Cal Thomas and the Gospel of the Pharisees
by Christopher Manion
by Christopher Manion
Cal Thomas, the widely-syndicated Christian columnist, fairly salivated for years over Bush's foreign forays and his "Big Government Conservatism" at home. But now Cal has suddenly delivered a blast against government spending ostensibly based on principle. Should we take him seriously? After all, perhaps he's just upset because it's the Democrats doing the spending this time.
Thomas has promoted himself as the poster boy of "Christian" op-ed values for years, but I wonder if his frequent indulgence in hypocrisy isn't more reminiscent of the Pharisees. In beating the drum for war, Cal the Christian has led his fawning flock down a treacherous path, running the risk of trading true Christianity (and millions of souls) for a this-worldly, politicized, and murderous sect run by Armageddonites and bellicose nonbelievers. If the recent reports that Christianity is losing adherents in America are true, a goodly portion of that attrition might well be attributed to the poisonous propaganda that Mr. Thomas, Pastor Hagee, and their neocon allies have served up in service of war, war, war — always in the name of the Prince of Peace.
Look at Thomas Monday, assailing astronomical government deficits under those nasty Democrats! Now look at the same Cal in January, cuddling lap-dog of the outgoing big-war-spender George Bush on his last visit to the Oval Office. Is this mere cognitive dissonance? Look further: during the presidential primaries in February 2008, Christian Cal was channeling David Frum and criticizing principled conservatives for not backing pro-war big spender John McCain. "Too many modern conservatives seem embedded in a concrete slab of pessimism, preferring to go over a bridge and drown rather than ‘compromise' their ‘principles,'" he wrote, employing the mocking scare-quotes in the original. Gee, Cal must think those Christian martyrs of old were pretty pessimistic too, preferring to hang on to their faithful principles unto death, and getting only a concrete slab (although possibly salvation as well) for their efforts.
After all this, are we suddenly to believe that Christian Cal has suddenly gotten religion?
The more likely explanation for Cal's outburst during the primaries is that he was obviously vexed with Dr. Ron Paul, who was telling the truth about the war, the Fed, and the profane profligacy of both political parties. And guess what? Cal actually admitted it: "If you can't get elected, your principles can be talked about on the lecture circuit, but are unlikely to be adopted in Washington," he wrote. (Gee, doesn't that sound like the temptation that Satan used on Jesus in the desert? "All these kingdoms have been given to me…." [Luke 4])
In the light of all these deviations, we might ask, is this really a man who cares about principle at all? Or are these just the predictable perorations of a self-promoting personality cult addict? Christian Cal glides with ease from contradiction to contradiction — but committed Christians should read the label: this is the way of the neocon gospel, not the Gospel of Jesus Christ.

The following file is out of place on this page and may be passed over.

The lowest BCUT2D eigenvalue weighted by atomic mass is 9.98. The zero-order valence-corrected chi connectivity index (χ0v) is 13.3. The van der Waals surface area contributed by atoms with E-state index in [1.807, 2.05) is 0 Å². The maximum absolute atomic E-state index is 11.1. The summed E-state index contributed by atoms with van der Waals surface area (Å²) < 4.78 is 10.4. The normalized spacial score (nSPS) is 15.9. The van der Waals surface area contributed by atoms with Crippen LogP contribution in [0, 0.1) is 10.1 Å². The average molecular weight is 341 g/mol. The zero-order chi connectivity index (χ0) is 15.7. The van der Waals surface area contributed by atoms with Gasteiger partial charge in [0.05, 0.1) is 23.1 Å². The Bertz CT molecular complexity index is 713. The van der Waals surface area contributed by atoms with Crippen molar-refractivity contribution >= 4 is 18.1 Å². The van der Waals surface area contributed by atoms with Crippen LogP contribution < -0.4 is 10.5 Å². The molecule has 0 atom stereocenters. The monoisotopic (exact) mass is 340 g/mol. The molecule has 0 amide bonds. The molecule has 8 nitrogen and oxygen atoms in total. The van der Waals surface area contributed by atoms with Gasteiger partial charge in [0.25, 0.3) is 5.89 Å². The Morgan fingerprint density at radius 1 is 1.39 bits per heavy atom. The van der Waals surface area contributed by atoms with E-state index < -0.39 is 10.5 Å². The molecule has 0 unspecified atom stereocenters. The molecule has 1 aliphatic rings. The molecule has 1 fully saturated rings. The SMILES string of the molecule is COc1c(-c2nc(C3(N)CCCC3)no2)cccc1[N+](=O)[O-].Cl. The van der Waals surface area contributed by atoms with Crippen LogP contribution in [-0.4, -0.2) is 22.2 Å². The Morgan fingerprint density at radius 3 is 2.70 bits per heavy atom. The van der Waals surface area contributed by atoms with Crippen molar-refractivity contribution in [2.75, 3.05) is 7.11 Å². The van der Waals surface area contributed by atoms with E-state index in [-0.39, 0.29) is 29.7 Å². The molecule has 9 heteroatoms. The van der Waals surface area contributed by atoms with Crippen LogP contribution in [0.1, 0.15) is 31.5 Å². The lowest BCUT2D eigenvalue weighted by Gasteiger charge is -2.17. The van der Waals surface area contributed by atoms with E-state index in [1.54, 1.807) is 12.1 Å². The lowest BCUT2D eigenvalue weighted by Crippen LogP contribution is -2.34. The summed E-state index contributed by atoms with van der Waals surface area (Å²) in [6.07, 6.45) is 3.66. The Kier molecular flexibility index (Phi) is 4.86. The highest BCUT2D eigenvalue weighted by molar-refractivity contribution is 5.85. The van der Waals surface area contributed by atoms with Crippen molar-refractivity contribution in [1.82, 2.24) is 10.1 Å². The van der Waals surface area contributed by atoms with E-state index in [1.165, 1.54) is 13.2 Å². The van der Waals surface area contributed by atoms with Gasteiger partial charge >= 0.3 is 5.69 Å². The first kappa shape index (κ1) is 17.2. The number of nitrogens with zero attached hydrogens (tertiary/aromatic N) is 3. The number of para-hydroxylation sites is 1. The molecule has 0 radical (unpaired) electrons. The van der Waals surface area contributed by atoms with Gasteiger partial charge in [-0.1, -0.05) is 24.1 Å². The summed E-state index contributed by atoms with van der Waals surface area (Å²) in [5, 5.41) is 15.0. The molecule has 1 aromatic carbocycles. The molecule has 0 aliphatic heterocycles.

Yes, it was the sellouts and idolaters who betrayed conservatism and delivered the country to Obama's revolutionaries on a silver platter — but it's the people in the pews who have paid the price. Dr. James Dobson, a Christian leader who has kept politics at arms-length as a rule, recently observed the wreckage on the battlefields of the culture wars: "Humanly speaking," he said, "we can say that we have lost all those battles." I believe that Dr. Dobson is correct. And today it's pretty obvious that the forces of banksters and neocons who brought us to ruin with profligacy at home and endless wars abroad could care less about the tens of millions of Christians without whose critical support George Bush would still be just another failed trust-fund-baby businessman.
It has been a very long and distressing eight years for traditional conservatives, however defined. Countless pro-family Christians were betrayed by their "leadership" who climbed aboard the Big-Government-Republican Hummer, even as the neocons were steering it off a cliff and giving the pro-family folks the back of their contemptuous hand. While the neocons (predictably) jumped ship before the crash and are now sitting pretty, the millions of Christians whom they masterfully manipulated continued to rely on bellicose palaver from the likes of Christian Cal. Thus, they remained faithful to Bush long after the neocons were betraying him left and right. Karl Rove never told them the signals had been changed; he didn't dare — he needed their votes.
This is the essence of betrayal. As a result, today the conservative coalition is in ruins, sold out by the self-dealers, the war profiteers, the personality cultists, and the blatant opportunists who manipulated American patriotism and the faithful for their own private, and often very profitable, agendas. That Cal Thomas cheered them on is not only a blight on his judgment, but an enduring insult to millions of Christians in whose name he pretended to speak to power.
Lucky for Cal that Christ called on us to forgive. Forgive, yes. Follow? Never again, callous Cal.
April 17, 2009
Christopher Manion [send him mail] is a columnist for The Wanderer, America's oldest independent Catholic newspaper, founded in 1868. He is president of Manion Music, LLC, which produces copyrighted, royalty-free music collections for telecommunications media and commercial and hospitality sites that use background music or music-on-hold. He writes from the Shenandoah Valley, where he is a volunteer Spanish translator for local law enforcement.
Copyright © Christopher Manion 2009. All Rights reserved.